For decades, cigarette manufacturers got away with murder. In fact, they still do.
Murder might be too harsh a term. Cigarettes are sold legally and bought willingly, so the sad truth is that smokers are still marching voluntarily to the gallows.
But the makers of cigarettes are still making obscene amounts of money by taking advantage of their customers’ inability – or weak disinclination – to resist a product most people consider disgusting and offensive.
Strong scientific suspicions linked smoking to lung cancer and perhaps other serious ailments from the early 20th Century, but manufacturers were wealthy and powerful, and it wasn’t until 1964, when the famous surgeon general’s report pinned down the connection officially.
Until then, cigarette makers claimed in ads that smoking relaxed you, easing tensions and actually making you feel better. They also bought their way into movies and television, enhancing the impression it also made you sexy and desirable.
A Lucky Strike commercial on the Jack Benny radio show on March 3, 1952, made this preposterous argument:
“Here’s an important message from the National Tobacco Tax Research Council. Last fiscal year, Uncle Sam did pretty well in balancing the national budget. After paying all expenses, he had a neat three and a half billion dollars left over in the surplus kitty.
“You cigarette smokers helped to sweeten that kitty by contributing over one and a half billion dollars in federal cigarette taxes.
“Yes, every time you buy a pack of cigarettes, you give the federal government eight cents. And most of you gave three or four cents more to city and states governments. That adds up to better than a 50% tax.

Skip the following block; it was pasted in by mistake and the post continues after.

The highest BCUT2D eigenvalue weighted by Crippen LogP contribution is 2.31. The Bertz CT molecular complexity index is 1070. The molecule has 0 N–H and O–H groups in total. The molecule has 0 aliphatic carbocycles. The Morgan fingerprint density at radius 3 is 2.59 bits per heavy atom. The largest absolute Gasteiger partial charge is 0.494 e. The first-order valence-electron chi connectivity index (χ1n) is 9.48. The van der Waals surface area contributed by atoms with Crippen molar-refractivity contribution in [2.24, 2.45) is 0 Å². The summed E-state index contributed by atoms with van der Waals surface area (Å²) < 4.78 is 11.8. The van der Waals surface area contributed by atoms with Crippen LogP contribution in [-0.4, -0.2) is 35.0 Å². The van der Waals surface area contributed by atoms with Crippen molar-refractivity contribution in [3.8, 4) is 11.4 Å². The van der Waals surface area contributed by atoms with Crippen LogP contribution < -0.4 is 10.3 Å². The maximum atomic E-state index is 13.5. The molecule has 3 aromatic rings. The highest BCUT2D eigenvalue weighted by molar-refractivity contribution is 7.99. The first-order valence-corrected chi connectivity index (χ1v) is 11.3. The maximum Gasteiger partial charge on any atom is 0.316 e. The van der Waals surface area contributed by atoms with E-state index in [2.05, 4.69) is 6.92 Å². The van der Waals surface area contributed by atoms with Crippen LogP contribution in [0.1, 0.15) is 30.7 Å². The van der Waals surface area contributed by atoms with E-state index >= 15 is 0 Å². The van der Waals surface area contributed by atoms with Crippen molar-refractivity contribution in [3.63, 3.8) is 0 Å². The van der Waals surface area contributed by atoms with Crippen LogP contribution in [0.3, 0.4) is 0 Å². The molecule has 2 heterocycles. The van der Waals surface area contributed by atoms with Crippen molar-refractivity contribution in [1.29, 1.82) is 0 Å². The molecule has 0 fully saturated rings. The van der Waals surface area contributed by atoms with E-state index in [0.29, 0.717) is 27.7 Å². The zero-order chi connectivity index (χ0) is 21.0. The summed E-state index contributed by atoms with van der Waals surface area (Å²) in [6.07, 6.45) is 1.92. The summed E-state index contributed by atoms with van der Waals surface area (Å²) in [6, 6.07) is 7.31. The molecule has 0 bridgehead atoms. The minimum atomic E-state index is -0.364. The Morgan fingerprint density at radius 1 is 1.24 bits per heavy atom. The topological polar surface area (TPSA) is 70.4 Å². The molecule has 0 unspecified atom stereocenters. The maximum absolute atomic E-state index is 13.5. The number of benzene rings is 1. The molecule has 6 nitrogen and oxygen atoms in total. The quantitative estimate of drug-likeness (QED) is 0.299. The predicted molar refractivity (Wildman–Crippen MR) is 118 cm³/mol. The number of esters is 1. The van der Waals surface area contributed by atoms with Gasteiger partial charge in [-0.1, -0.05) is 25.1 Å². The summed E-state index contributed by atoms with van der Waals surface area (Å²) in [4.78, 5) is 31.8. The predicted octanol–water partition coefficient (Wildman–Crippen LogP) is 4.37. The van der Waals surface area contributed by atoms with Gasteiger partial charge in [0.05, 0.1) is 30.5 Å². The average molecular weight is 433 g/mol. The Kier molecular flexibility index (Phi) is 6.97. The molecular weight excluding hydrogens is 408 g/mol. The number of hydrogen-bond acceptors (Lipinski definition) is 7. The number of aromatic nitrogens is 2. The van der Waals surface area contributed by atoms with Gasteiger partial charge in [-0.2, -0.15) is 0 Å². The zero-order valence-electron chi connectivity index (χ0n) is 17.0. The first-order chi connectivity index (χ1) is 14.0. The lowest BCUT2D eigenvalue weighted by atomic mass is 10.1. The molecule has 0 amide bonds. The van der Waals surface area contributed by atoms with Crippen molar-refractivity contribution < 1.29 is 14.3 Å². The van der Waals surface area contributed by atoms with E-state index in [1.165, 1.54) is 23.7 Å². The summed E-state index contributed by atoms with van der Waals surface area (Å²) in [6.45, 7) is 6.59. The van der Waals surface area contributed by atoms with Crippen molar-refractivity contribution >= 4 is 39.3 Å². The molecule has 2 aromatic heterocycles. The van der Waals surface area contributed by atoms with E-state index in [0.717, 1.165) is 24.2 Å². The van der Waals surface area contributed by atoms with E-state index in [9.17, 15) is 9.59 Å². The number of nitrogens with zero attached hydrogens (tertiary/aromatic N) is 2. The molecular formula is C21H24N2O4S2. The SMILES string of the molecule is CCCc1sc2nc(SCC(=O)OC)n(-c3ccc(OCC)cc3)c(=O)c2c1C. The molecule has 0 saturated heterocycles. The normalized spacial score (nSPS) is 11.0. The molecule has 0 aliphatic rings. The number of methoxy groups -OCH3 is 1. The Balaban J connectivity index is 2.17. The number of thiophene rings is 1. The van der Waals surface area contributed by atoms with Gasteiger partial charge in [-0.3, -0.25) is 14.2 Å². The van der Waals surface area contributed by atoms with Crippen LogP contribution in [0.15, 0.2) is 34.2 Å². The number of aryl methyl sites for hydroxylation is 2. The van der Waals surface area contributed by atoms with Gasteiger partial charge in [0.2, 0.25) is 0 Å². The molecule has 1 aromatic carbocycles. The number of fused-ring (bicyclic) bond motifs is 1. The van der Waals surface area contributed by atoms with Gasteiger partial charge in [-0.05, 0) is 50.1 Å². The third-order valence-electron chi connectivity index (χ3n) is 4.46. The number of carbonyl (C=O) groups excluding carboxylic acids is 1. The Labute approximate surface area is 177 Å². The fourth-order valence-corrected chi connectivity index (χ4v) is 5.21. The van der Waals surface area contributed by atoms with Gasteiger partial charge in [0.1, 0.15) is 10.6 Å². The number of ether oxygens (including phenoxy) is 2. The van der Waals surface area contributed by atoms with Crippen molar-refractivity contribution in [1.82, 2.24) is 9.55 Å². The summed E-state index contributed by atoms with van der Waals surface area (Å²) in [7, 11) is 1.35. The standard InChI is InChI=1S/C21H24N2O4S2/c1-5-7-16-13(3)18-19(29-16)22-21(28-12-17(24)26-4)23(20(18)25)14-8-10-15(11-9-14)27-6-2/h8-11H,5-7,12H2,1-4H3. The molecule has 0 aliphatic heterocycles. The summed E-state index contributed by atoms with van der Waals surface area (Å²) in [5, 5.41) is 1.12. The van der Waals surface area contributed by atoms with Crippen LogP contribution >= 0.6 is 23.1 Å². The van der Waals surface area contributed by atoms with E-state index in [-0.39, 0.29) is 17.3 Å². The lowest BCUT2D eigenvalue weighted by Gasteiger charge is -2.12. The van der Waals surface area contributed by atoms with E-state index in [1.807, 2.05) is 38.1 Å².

“Remember, in buying cigarettes, over half your packs go to tax.”
That eight cents was on a pack probably costing less than 20 cents. Now, a pack of cigarettes costs in the neighborhood of $10. In 2016, federal tax on a pack amounted to $1.0066, and the average state tax was $1.73. (New York, the highest-taxing state, charged $4.35; Missouri was the lowest-taxing, at 17 cents a pack.)
We should all applaud the high taxes, which help make the cost of buying cigarettes obscenely and presumably prohibitively high.
But were listeners in 1952 taken in by the American Tobacco Co.’s ridiculous claim that cigarette smokers should be hailed for boosting the federal budget picture?
Hard to say, but that was an example of the lengths manufacturers would go to in order to justify their lethal trade. They tried to peddle the idea that, by buying cigarettes, smokers were actually contributing to America’s economy.
You rarely, if ever, see cigarettes advertised today, because even smokers know there is no positive aspect of the habit. It is nothing more than government-sanctioned suicide.
Today, “modified risk” products, such as e-cigarettes, are advertised as helping quit smoking, when in fact they are just as addictive and are turning out to be about as harmful as tobacco products.
If you don’t smoke, don’t start, If you do, quit. Don’t fall for the advertising, which has been disingenuous for decades.